(CORPORATE) ADS STILL SUCK

(CORPORATE) ADS STILL SUCK

Shane BarnhillMonday,21 January 2013

The Snap:

In 1992, as Nirvana was solidifying its place as the world’s top grunge/alternative music act, the band appeared on the cover of Rolling Stone magazine for the first time. The cover became instantly famous due to singer/guitarist Kurt Cobain’s choice of a t-shirt, which read, “Corporate Magazines Still Suck.” The shirt — which Cobain refused to remove for photographer Mark Seliger — served as a commentary that Nirvana intended to stay true to its grunge ethos despite the necessary evil of promotional activities.

In a similar vein, online publications today face difficult choices about another necessary evil — advertisements.

The Download:

And we’re no different here at TSD. If you’re a regular reader of this blog (and at this point, we have quite a few — thank you!), then you’re probably used to seeing our articles sans ads. In part, that’s because I utterly despise the interruption-based advertising model that web publications have simply ported over from our newspaper and television forebears. The goal of most advertisements, of course, is to distract you from the (presumably) enjoyable content that you’re reading/watching/listening to, in order to elicit a click away to a place where someone can shovel their crap at you.

But just like Nirvana back in 1992 (and believe me, I’m not comparing myself or anyone else to Cobain and his brilliance), it’s tough for creators of online content to function outside of the system. In the same way that magazines provided revenue streams for bands back in the 1990s — in the form of exposure that sold albums and tickets — online ads enable web publishers to do what they love doing.

But the thorny issue remains: ads still suck. They’re not only annoying, but they’re also becoming increasingly ineffective for revenue generation in their current form, according to Michael Wolff in the MIT Technology Review:

“The daily and stubborn reality for everybody building businesses on the strength of Web advertising is that the value of digital ads decreases every quarter, a consequence of their simultaneous ineffectiveness and efficiency. The nature of people’s behavior on the Web and of how they interact with advertising, as well as the character of those ads themselves and their inability to command attention, has meant a marked decline in advertising’s impact.”

Still, despite evidence of declining cost-per-click rates for ad powerhouses such as Google, online advertising continues to power the predominantly-free content of the web. Perhaps per-ad margin losses are being made up with higher volumes: According to the Wall Street Journal, “Internet ad spending, which includes things such as mobile, social, display and search ads, is expected to jump 18.1% to $36.2 billion” in 2013.

And so, you’ll probably begin to see some advertisements trickle into articles here at TSD. Our writers do excellent work, and for the time being, ads appear to be the best mechanism for funding their posts.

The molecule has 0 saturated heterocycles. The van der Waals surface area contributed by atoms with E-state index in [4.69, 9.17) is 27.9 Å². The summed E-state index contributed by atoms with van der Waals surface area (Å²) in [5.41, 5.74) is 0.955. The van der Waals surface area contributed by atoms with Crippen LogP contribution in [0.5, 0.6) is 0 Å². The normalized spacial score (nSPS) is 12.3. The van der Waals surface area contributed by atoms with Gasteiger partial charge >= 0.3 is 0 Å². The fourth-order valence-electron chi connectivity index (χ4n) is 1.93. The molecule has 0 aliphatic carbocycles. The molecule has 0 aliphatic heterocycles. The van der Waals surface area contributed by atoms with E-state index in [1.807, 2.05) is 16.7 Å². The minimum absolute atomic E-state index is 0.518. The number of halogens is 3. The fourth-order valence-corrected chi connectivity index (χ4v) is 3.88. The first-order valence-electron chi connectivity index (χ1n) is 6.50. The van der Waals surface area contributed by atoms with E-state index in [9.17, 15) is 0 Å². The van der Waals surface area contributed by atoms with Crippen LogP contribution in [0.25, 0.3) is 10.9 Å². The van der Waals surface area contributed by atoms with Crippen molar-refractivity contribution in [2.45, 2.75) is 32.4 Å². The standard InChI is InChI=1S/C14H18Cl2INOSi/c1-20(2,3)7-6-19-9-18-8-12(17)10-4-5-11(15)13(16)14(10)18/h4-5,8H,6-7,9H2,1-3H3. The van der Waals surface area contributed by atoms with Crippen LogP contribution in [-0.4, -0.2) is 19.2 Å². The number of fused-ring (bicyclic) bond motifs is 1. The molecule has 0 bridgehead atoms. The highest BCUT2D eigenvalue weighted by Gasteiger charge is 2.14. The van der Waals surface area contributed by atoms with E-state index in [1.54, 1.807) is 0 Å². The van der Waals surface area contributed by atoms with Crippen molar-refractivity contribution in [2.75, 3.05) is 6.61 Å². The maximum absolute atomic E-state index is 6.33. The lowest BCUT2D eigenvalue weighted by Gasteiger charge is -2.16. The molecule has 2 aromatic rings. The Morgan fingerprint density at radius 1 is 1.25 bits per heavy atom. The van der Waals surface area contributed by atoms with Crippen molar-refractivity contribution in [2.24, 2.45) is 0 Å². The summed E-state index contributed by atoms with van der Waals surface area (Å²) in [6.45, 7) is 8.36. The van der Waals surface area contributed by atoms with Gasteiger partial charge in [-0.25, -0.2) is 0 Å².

But my disdain for interruption-based advertisements means that whatever ads I permit here will be as minimally intrusive as possible. Sure, a flashy animated GIF may sneak through here and there while I test out different ad formats, but my goal is to weave ads into TSD in a way that doesn’t distract from the reading experience.

What I’d really like to do — eventually — is to follow Andrew Sullivan, whose decision to “go it alone” is a gambit that’s both bold and admirable. Sullivan announced earlier this month that he is leaving a comfortable gig with The Daily Beast to take his talents to South Beach to go independent with his blog, The Dish. What’s more, he intends to eschew advertising in favor of a reader-supported business model (think public radio, but for a blog).

However, Sullivan is to professional blogging what LeBron James is to professional basketball — a true superstar in the enviable position of being able to dictate the terms of his livelihood. We are years away from that level here at TSD.

In the meantime, a suitable experiment for allaying the overuse of ads here may lie in the form of micropayments, such as Flattr, 25c, and CentUp. These services provide a mechanism, similar to a “tip jar” in a restaurant, for content consumers — readers, viewers and listeners — to reward the creators whose work they appreciate. But let’s not kid ourselves. Nobody gets rich via a tip jar. Not bartenders. Not waiters. And certainly not bloggers. Nevertheless, micropayments are an experiment worth testing, so you can expect to see them here soon, although in as little of an in-your-face manner as possible.

I have a few other monetization plays (what an icky phrase) in mind, but I won’t bore you with the details. Instead, I’ll do this: make a commitment to weave these experiments — especially ads — into TSD in the least distracting way possible.

Because when it comes right down to it, Kurt Cobain was right. Sometimes you have to work within the system, even though the system still sucks.

Hat Tips:

Rolling Stone, MIT Technology Review, The Atlantic, Reuters

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